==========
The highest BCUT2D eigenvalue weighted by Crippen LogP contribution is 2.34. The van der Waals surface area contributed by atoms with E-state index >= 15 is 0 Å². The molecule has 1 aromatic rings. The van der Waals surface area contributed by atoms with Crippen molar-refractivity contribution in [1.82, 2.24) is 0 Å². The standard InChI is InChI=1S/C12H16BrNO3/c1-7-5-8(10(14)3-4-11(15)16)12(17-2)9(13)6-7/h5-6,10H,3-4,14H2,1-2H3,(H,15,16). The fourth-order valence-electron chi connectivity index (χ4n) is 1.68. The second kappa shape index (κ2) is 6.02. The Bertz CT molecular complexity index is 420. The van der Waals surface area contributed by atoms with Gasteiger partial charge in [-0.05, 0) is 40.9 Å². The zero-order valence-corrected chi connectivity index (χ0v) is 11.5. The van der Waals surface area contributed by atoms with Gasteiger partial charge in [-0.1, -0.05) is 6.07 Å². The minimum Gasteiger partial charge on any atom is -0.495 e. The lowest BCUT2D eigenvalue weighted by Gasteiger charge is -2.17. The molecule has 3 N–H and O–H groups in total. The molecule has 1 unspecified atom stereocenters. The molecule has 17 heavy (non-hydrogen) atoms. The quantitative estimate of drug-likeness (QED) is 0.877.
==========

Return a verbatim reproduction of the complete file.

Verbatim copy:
The highest BCUT2D eigenvalue weighted by Crippen LogP contribution is 2.34. The van der Waals surface area contributed by atoms with E-state index >= 15 is 0 Å². The molecule has 1 aromatic rings. The van der Waals surface area contributed by atoms with Crippen molar-refractivity contribution in [1.82, 2.24) is 0 Å². The standard InChI is InChI=1S/C12H16BrNO3/c1-7-5-8(10(14)3-4-11(15)16)12(17-2)9(13)6-7/h5-6,10H,3-4,14H2,1-2H3,(H,15,16). The fourth-order valence-electron chi connectivity index (χ4n) is 1.68. The second kappa shape index (κ2) is 6.02. The Bertz CT molecular complexity index is 420. The van der Waals surface area contributed by atoms with Gasteiger partial charge in [-0.05, 0) is 40.9 Å². The zero-order valence-corrected chi connectivity index (χ0v) is 11.5. The van der Waals surface area contributed by atoms with Gasteiger partial charge in [-0.1, -0.05) is 6.07 Å². The minimum Gasteiger partial charge on any atom is -0.495 e. The lowest BCUT2D eigenvalue weighted by Gasteiger charge is -2.17. The molecule has 3 N–H and O–H groups in total. The molecule has 1 unspecified atom stereocenters. The molecule has 17 heavy (non-hydrogen) atoms. The quantitative estimate of drug-likeness (QED) is 0.877.